Week 1, March 31/April 2 Basic tenets of programming Overview of Max/MSP/Jitter Writing simple programs in Max Week 2, April 7/9 Basics of MIDI, digital audio, digital video, animation Data mapping: mapping relationships between MIDI, audio, video, space, color Week 3, April 14/16 Control functions in audio, music, and animation Audio processing in MSP Digital video processing in Jitter Week 4, April 21/23 Temporal form, the experience of time, timing in Max Algorithmic composition of notes, sounds, and images Uses of randomness and probability Guest lecture: Multimedia and music performance, by Abbie Conant and William Osborne Week 5, April 28/30 Composition and design considerations for interactive realtime performance Midterm project presentations Week 6, May 5/7 Development of final project concept, proposal, and timeline Network communication and telematic performance issues Week 7, May 12/14 Audio processing in MSP (cont.) Digital video processing in Jitter (cont.) Week 8, May 19/21 Sonification of mathematical and logical formulae and data Issues of cognition: detection of characteristics in data Week 9, May 26/28 Artificial Intelligence Iterative functions and recursive functions Emergent systems and artificial life Week 10, June 2/4 Rehearsal/discussion/critique of final projects Final Exam, Thursday June 11 Presentation of projects, 9:30-12:30 (note that this begins one hour earlier than the officially scheduled final exam time)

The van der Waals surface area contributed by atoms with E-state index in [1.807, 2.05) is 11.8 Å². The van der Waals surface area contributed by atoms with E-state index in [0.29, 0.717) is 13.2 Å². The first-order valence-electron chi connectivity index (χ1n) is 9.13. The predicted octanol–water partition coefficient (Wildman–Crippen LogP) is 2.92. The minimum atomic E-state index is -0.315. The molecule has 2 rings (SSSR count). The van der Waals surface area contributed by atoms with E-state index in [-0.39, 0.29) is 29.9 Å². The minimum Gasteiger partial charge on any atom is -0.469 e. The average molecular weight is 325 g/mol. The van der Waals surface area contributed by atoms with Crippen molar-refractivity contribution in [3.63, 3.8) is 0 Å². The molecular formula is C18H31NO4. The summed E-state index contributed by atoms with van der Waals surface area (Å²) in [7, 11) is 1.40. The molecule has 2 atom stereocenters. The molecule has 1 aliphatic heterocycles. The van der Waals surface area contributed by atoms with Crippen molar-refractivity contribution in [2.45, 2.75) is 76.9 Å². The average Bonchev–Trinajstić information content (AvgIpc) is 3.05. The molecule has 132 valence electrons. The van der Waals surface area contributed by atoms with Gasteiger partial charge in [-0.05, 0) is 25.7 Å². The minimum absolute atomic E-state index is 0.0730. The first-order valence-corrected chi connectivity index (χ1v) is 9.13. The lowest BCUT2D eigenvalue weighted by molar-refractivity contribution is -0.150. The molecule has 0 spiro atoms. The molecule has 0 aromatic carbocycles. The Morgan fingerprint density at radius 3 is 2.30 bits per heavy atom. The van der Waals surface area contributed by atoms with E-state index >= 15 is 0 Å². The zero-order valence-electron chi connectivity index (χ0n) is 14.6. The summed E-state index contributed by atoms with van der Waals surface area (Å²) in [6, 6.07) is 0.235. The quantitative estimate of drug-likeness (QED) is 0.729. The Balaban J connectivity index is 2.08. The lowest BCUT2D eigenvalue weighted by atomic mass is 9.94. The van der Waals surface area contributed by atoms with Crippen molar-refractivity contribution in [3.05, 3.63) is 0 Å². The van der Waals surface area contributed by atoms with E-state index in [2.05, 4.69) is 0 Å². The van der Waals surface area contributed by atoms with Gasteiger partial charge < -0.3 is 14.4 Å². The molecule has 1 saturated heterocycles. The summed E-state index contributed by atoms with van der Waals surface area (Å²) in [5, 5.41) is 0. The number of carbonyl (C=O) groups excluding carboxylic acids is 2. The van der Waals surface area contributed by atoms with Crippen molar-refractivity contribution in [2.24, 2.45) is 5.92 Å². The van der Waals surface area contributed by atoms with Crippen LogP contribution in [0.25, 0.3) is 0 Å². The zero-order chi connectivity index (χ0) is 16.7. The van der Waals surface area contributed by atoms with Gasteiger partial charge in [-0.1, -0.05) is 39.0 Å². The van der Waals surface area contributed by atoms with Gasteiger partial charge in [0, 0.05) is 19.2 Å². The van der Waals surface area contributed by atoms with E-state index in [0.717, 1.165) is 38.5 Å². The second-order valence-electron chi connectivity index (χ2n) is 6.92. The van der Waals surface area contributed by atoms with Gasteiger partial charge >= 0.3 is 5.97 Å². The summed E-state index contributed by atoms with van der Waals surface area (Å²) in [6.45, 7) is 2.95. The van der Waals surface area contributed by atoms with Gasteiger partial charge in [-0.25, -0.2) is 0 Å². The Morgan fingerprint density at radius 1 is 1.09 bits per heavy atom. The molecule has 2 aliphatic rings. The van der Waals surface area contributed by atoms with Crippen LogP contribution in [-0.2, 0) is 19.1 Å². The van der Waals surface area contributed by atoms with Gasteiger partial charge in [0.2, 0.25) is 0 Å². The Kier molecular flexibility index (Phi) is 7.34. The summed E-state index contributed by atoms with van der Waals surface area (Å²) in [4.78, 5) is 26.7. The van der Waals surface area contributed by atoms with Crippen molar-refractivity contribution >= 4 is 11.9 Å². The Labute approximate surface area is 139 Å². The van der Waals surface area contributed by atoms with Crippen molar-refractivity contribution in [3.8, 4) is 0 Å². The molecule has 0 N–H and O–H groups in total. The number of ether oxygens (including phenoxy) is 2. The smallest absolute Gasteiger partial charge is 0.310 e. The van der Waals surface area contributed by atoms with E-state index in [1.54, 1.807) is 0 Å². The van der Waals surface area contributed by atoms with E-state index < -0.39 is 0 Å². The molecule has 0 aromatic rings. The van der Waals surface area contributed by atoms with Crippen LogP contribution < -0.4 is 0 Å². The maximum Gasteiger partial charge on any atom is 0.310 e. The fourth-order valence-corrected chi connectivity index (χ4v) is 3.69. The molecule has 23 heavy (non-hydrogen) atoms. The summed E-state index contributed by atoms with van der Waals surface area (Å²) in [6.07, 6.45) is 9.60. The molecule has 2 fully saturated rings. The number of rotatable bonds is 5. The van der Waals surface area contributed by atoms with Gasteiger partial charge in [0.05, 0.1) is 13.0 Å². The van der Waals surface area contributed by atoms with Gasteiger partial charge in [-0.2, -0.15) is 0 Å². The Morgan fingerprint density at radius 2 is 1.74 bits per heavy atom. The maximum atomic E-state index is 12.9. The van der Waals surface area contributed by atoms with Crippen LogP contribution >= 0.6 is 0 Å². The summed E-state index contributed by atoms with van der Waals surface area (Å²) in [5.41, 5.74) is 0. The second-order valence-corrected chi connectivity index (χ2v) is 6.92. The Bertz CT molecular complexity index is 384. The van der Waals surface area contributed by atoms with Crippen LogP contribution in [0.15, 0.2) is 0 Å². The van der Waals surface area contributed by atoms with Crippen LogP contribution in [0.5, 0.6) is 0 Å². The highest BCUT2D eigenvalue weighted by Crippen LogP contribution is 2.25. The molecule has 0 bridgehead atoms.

Grading for the course will be based on timely completion of all the course requirements. Since every assignment is considered a vital part of the educational experience of the course, serious and high quality work is expected at all times. Grading will be based on three levels of programming assignment:
It is suggested that students exchange information, criticism, discussion, etc. via online group discussion and/or email whenever they have a question (or a discovery) of potentially general interest to the group. An electronic "MessageBoard" (online discussion group) has been established for this class. A group email address has been also established for this class, allowing you to send email to everyone in the class at once.
Collaboration between students in this course is strongly encouraged. Students are urged to exchange ideas, opinions, and information constantly, and to help each other with learning, development, production, and documentation of programming/artistic projects.
Plagiarism of any kind is in direct violation of University policy on Academic Honesty, and penalties for plagiarism can be severe. However, in most programming circles it is common practice to excerpt small portions of existing tested, reliable software which has been developed in one's own workgroup (in this case, by the members of the class) for inclusion in a larger programming effort. Whenever this is done, the original programmer should be credited for the included code. In this class you will be expected to attribute due credit to the originator of any ideas, words, images, sounds, or work which you incorporate substantially into your own work.
This page was last modified March 20, 2009.
Christopher Dobrian firstname.lastname@example.org